NEW YORK (Reuters Health) - Far fewer doctors-in-training are prescribing themselves medication than in the past, suggests a new study.
Less than one percent of residents surveyed said they wrote themselves a prescription for an allergy medication, antidepressant or another drug over the course of a year.
In a similar study from more than a decade ago, over half of all medical trainees reported self-prescribing, which many consider ethically questionable.
“I would say it looks like, taking (the findings) at face value, that young residents and physicians-in-training are following recommendations about ethical considerations about treating themselves, and that seems like a good thing,” said Dr. Ajit Limaye, from the University of Washington in Seattle.
Still, Limaye — who has studied physician self-prescribing but wasn’t involved in the new study — cautioned against drawing too much confidence from its results.
“The practice, anecdotally from my experience, is very common,” he told Reuters Health.
While it’s not illegal for doctors to self-prescribe most types of medication (with the exception of controlled substances), researchers as well as the American Medical Association generally consider it a bad idea.
For one, doctors aren’t the most objective prescribers when they’re treating themselves. Another concern is that residents and other doctors may self-prescribe using free samples from pharmaceutical companies, which could bias the drugs they recommend to patients in the future.
In one study from 1998 co-authored by Dr. David Asch at the University of Pennsylvania in Philadelphia, 52 percent of young doctors reported self-prescribing during their training.
To see whether that’s changed over time, Dr. Constance Guille from the Medical University of South Carolina in Charleston and Dr. Srijan Sen from the University of Michigan in Ann Arbor surveyed residents at 16 United States medical centers during the 2009 to 2010 and 2010 to 2011 academic years.
The researchers followed about 1,600 of the doctors-in-training during their year-long residency with online surveys about medication use every few months.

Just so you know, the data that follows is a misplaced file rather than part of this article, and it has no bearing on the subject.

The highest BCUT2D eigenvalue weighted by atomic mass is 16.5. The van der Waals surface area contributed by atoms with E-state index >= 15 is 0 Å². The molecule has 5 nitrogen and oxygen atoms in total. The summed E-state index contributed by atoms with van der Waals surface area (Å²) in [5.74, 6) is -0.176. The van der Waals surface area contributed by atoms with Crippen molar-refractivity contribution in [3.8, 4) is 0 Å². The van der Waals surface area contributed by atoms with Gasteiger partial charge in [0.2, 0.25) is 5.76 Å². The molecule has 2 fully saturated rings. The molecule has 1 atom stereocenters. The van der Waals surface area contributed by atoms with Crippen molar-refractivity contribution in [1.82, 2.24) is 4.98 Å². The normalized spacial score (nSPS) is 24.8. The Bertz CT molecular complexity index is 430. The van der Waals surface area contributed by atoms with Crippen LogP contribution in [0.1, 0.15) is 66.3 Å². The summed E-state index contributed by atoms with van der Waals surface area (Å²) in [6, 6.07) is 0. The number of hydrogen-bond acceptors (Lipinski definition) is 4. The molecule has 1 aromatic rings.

Just under 1,300 of the residents completed at least one survey. Of them, 140 — or 11 percent — said they used any prescription medication whatsoever during the year. Those most common included antidepressants, antibiotics and asthma and allergy drugs.
Most of the residents said they got the drugs from a personal doctor or a colleague, and only 11 reported writing the prescriptions themselves, Guille and Sen wrote in the Archives of Internal Medicine.
New restrictions that keep pharmaceutical company reps from interacting with doctors-in-training could at least partly explain the drop in self-prescribing, researchers said.
Guille suggested that another explanation could be limits on the number of hours residents can work each week that went into place in 2003, giving them more time to see their own doctor outside of work hours.
“The way to look at this is: is something we’re doing with residents preventing them from getting the best care possible, and are they thus turning to self-prescribing?” Asch, who didn’t participate in this research, told Reuters Health.
Of course, Limaye pointed out, the ethics of self-prescribing can depend on the situation. It’s one thing to write yourself a refill for blood pressure medication you’ve been on for years when your doctor’s unavailable, for example, and another to put yourself on anti-anxiety medication without consulting another physician.
Asch said he was surprised by the generally low number of participants in the survey who were on any prescription drug, and both he and Limaye wondered if some of the residents were hesitant to admit medications they were taking, including those they were prescribing themselves.
Still, one of the study’s authors said the new findings could be seen as hopeful.
“I think it’s pretty reassuring to know that these physicians-in-training are of the practice of prescribing medication based on their education and data,” and not pharmaceutical company influence, Guille told Reuters Health.
“I hope that really continues to persist as they move out into practice as well.”
SOURCE: bit.ly/xyrxsK Archives of Internal Medicine, online February 27, 2012.